Computational genomics: Understanding the genome

Using computational approaches to analyse plant genome data

There is a huge demand for experienced genome bioinformatics scientists. We offer training in assembling and analysing diverse plant genomes using next generation DNA sequence data and advanced computational methods.

With the rapid growth in DNA sequencing technology, there is a bottleneck in applying this data to gain a greater understanding of plant biology. In addition, as more and more genomes have been sequenced, there has been a general decline in the genome assembly quality. We work in several areas of genome bioinformatics, with a focus on crops and their adaptation to predicted climate change scenarios, but also work on plant pests and pathogens, as well as species of environmental or evolutionary significance.

Current research areas include:

  • The assembly and validation of several crop genomes of agricultural importance, working with international consortia. These crops include wheat, canola and the vegetable Brassicas, chickpea, clover, asparagus, pea, and lentil. We also assemble and validate genomes of aphid pests, fungal pathogens and environmentally or evolutionary interesting species such as coral and seagrass.
  • Genome annotation, the prediction of gene structures in the genome and the estimation of their potential function is the first step towards understanding what all the A, C, G and T strings mean. We are working on several genome annotation projects.
  • Genome variation characterisation includes the discovery and characterisation of single nucleotide polymorphisms, gene presence/absence characterisation (and pan-genome construction) through to large-scale genome rearrangements. Once these variations have been characterised, they can be associated with heritable traits and the information used to accelerate crop improvement. These variations also provide a historical account of species evolution and selection.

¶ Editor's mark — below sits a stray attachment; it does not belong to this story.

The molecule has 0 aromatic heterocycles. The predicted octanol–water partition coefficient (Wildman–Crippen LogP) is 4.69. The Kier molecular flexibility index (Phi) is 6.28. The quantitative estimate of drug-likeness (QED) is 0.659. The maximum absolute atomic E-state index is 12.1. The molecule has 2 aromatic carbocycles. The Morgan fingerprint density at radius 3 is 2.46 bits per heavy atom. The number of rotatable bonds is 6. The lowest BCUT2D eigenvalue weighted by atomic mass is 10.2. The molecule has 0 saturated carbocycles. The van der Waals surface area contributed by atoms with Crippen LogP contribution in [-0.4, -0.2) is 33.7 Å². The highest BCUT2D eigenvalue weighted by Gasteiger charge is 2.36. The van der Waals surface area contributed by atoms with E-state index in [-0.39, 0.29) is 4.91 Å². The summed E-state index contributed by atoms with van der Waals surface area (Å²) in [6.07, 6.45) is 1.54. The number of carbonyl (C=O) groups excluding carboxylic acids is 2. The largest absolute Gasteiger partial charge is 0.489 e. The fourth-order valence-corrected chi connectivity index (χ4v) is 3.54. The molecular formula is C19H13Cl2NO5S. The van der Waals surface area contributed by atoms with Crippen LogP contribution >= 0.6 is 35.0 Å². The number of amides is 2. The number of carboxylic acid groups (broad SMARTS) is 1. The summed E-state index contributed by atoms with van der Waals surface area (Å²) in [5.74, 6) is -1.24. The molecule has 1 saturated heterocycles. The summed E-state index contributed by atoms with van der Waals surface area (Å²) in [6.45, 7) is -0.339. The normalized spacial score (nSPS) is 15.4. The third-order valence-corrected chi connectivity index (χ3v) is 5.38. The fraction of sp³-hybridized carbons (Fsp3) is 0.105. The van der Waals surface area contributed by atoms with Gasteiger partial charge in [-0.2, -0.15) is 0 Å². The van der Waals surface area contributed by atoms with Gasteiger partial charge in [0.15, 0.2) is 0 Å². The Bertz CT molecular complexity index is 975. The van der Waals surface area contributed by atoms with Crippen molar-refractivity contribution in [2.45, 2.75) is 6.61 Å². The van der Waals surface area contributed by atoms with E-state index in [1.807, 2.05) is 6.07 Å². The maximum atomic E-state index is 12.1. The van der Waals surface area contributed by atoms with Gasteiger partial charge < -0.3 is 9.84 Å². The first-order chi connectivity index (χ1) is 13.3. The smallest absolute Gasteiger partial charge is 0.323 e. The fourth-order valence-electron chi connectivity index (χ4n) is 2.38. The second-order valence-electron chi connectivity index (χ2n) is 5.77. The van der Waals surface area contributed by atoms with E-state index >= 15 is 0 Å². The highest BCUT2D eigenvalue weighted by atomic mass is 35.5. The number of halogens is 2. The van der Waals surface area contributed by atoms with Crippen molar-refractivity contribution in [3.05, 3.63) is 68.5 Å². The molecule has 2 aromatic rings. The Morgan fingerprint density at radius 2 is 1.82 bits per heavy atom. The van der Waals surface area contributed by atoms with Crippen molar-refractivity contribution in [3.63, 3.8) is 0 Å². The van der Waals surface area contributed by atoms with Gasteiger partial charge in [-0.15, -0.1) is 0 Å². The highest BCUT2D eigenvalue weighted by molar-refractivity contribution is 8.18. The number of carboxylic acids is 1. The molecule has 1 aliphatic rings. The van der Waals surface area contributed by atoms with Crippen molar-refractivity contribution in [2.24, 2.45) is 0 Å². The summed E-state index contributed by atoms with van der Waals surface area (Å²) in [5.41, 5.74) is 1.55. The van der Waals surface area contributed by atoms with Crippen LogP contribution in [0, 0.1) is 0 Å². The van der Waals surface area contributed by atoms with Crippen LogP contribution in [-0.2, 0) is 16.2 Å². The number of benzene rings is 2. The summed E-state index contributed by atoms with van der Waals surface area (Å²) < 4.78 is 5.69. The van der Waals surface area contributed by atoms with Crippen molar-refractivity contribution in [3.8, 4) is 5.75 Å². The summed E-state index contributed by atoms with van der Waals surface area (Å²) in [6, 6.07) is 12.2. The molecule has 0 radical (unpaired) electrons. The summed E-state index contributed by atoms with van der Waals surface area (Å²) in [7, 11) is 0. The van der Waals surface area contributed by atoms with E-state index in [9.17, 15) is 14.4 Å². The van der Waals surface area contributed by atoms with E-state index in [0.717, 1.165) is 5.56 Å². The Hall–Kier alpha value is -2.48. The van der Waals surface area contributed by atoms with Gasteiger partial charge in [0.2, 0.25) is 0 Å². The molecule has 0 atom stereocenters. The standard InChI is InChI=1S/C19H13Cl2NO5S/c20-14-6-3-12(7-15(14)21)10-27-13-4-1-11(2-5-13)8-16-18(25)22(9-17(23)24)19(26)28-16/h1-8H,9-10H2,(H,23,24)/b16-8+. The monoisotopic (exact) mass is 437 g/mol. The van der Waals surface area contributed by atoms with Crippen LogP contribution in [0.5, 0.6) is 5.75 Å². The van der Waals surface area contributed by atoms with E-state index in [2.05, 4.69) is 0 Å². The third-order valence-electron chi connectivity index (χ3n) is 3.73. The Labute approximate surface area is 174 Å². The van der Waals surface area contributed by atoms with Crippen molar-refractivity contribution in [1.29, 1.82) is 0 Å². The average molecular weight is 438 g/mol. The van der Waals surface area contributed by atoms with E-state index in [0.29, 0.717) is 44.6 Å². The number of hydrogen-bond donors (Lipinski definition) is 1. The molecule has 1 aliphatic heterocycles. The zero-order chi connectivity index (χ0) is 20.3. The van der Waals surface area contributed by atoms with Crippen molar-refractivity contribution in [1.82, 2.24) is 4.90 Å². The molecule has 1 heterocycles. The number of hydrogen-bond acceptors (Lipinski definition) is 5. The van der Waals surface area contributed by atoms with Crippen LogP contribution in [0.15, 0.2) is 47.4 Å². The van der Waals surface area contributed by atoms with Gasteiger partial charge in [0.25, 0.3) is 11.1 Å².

• Epigenetics provides an additional regulatory layer in the genome, and this is becoming increasingly acknowledged as a potential area for crop yield improvement and providing resilience to climate relates stress.
  • Databases and visualisation tools are essential for the interrogation of the vast amount of genomics data currently being generated.

Projects could involve research in any of the above areas and would depend on the interests and skills of the student, as well as the status of ongoing projects within the group.

For more background information, see the suggested readings below. 

Research team leader: Professor David Edwards


I am a Professor in Plant Biology, UWA with an interest in understanding the structure, function and evolution of plant genomes and the application of this knowledge to accelerate crop improvement. While my background is in wet lab genomics, my team are now all computational, applying data produced from the latest genomics technologies to better understand plants. We work on diverse crop species such as wheat, canola and chickpea as well as wild crop relatives and non-crop plants such as seagrass.

PhD opportunities

Interested in becoming part of this project? Complete the following steps to submit your expression of interest:

Step 1 - Check criteria

General UWA PhD entrance requirements can be found on the Future Students website

Requirements specific to this project:

The projects are all computer based, using dedicated high performance computing systems and software. Potential students should have an excellent understanding of Linux and command line operations. Additional training in the use of high performance computing will be provided.

Step 2 - Submit enquiry to research team leader

Step 3 - Lodge application

After you have discussed your project with the research team leader, you should be in a position to proceed to the next step of the UWA application process: Lodge an applicationDifferent application procedures apply to domestic and international students.


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